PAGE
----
MIT should increase support for students in response to COVID-19
More exceptions should be made for students to remain on campus, in addition to aid for students preparing to move out
President Reif sent an email to the MIT community March 10 in the late afternoon asking that, in response to the coronavirus (COVID-19) epidemic, undergraduates living in MIT residences or FSILGs depart from campus “no later than noon on Tuesday, March 17.”
As a result, students, still attending their classes, completing their problem sets, and preparing for exams, experienced feelings of panic, fear, and confusion, wondering how they would be able to move out from their residences and find new accomodations in less than one week.
Though it is clear that administration had much to examine in implementing these measures — meant to mitigate the growing severity of COVID-19 in Massachusetts and its effect on members of the MIT community, including students, faculty, researchers, and staff — the decision to forcefully displace over 4,000 undergraduates with only one week’s notice was ill-conceived and imprudent. It failed to appropriately address the reality that, for many students, “home or another off-campus location” is more dangerous than remaining on campus or for others, such a location does not exist at all.
Where other institutions, such as Stanford and UC Berkeley, have chosen to leave their residences and facilities open to any students for whom staying on campus is the best option, MIT students were told that there would be “limited exceptions” and that students hoping to remain “must receive official permission.” CDC guidelines for institutions of higher education recommend ensuring “continuity of safe housing,” suggesting that for schools — such as MIT — where cases of COVID-19 have not been identified among on-campus residents, “students may be allowed to remain in on-campus housing.”
While it is commendable that administration chose to reduce the density of the campus population, thereby lessening the risk of an on-campus outbreak, there are certainly plans of action that would have better served student needs. The firm choice to displace students reveals that administration did not fully consider what could happen to them beyond MIT’s campus.
Many students are being forced to return to a worse home situation, with increased danger of contracting the virus. In addition, while there are no confirmed cases at MIT, an asymptomatic student could be carrying the virus to their vulnerable families and communities by returning home to a region where COVID-19 has not yet taken a foothold.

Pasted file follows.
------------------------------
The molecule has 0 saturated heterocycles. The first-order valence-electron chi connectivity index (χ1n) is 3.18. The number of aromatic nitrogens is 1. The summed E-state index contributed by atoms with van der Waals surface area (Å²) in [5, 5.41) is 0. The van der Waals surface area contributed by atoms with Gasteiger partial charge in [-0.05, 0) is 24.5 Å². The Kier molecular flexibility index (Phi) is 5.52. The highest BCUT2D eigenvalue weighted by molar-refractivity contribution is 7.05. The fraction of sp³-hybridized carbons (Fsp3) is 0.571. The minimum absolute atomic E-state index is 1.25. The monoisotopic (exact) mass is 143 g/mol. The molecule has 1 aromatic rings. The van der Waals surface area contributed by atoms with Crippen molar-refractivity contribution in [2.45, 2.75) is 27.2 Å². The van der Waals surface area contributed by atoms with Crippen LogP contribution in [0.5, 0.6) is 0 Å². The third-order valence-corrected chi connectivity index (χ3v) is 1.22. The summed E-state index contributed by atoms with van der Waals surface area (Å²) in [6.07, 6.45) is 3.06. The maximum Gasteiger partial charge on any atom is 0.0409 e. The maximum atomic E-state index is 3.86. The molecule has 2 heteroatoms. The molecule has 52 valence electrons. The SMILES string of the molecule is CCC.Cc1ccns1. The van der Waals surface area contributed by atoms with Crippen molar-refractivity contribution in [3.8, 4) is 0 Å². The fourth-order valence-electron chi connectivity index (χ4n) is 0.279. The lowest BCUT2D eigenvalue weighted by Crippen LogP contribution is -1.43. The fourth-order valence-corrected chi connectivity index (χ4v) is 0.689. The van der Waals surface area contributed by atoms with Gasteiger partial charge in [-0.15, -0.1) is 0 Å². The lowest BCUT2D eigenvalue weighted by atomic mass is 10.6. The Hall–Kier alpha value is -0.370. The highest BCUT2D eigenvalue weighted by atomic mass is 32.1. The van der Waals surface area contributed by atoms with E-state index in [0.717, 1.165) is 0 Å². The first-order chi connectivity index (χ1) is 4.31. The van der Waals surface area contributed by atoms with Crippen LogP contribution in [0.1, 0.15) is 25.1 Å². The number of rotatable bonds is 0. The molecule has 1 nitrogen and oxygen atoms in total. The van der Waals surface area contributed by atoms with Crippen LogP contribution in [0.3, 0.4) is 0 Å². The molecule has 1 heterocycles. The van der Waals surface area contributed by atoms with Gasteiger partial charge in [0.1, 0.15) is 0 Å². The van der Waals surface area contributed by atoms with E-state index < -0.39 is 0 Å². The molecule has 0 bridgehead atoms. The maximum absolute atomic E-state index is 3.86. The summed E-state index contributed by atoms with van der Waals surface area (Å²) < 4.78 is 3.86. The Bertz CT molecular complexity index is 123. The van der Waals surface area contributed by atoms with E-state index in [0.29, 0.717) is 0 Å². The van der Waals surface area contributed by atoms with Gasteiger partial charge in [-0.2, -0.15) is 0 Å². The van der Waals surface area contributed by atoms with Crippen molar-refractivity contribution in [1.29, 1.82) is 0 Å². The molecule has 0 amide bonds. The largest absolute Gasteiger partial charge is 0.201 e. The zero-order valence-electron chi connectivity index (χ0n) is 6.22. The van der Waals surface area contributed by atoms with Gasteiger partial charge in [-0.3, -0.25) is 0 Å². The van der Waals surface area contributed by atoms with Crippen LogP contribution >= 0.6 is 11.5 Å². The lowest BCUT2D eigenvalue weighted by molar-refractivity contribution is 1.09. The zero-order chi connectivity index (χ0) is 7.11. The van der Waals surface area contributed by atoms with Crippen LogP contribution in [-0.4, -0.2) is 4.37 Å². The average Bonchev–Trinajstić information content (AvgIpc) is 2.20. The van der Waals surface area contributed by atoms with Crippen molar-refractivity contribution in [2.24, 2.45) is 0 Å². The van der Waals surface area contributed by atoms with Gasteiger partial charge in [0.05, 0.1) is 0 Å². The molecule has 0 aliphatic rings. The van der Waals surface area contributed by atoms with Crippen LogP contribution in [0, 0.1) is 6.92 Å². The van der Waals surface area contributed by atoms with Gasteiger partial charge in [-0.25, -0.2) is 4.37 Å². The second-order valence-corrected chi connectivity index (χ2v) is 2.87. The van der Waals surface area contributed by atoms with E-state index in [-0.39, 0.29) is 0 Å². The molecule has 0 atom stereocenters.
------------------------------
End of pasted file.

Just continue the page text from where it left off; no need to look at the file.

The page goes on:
In addition, many undergraduates suffer from financial hardship, come from difficult home situations, or have no home to return to at all. Furthermore, over 10% of MIT’s undergraduate population originates from countries outside of the U.S., many of which are even more heavily impacted by the virus. For international students attending MIT on tenuous student visas or fearful of an increasingly dangerous situation at home, the resources required and risks associated with leaving campus far exceed the support provided by administration.
Reif wrote that exceptions might be allowed to international students with visa issues, international students returning to “hard-hit” home countries, students with no home to go to, or students “for whom going home would be unsafe.” While Reif’s message suggested that students in these situations may be allowed to stay on campus, it did not indicate how the petition process would proceed or by when the petitions would be considered, failing to provide adequate peace of mind to those not fortunate enough to have a safe place to return to.
These questions were partially answered by a March 11 email from Chancellor Barnhart, Dean Nelson, and Vice Chancellor Waitz, which contained a form for students to fill out in order to request financial support or an exception to remain on campus. The email stated that students would receive a response that would “answer [their] questions, address [their] concerns, or get [them] to the right person who can help” within 24 hours.
However, the ultimate decisions to grant these exceptions were left to the Division of Student Life (DSL), rather than the discretion of the students themselves. Many students who have submitted the form have found that their own circumstances — which they considered severe enough to warrant an exception — were not viewed by the DSL to meet the exception criteria. Administration should relax the standards to receive an exception, in order to be more mindful of and empathetic toward students’ unfavorable situations.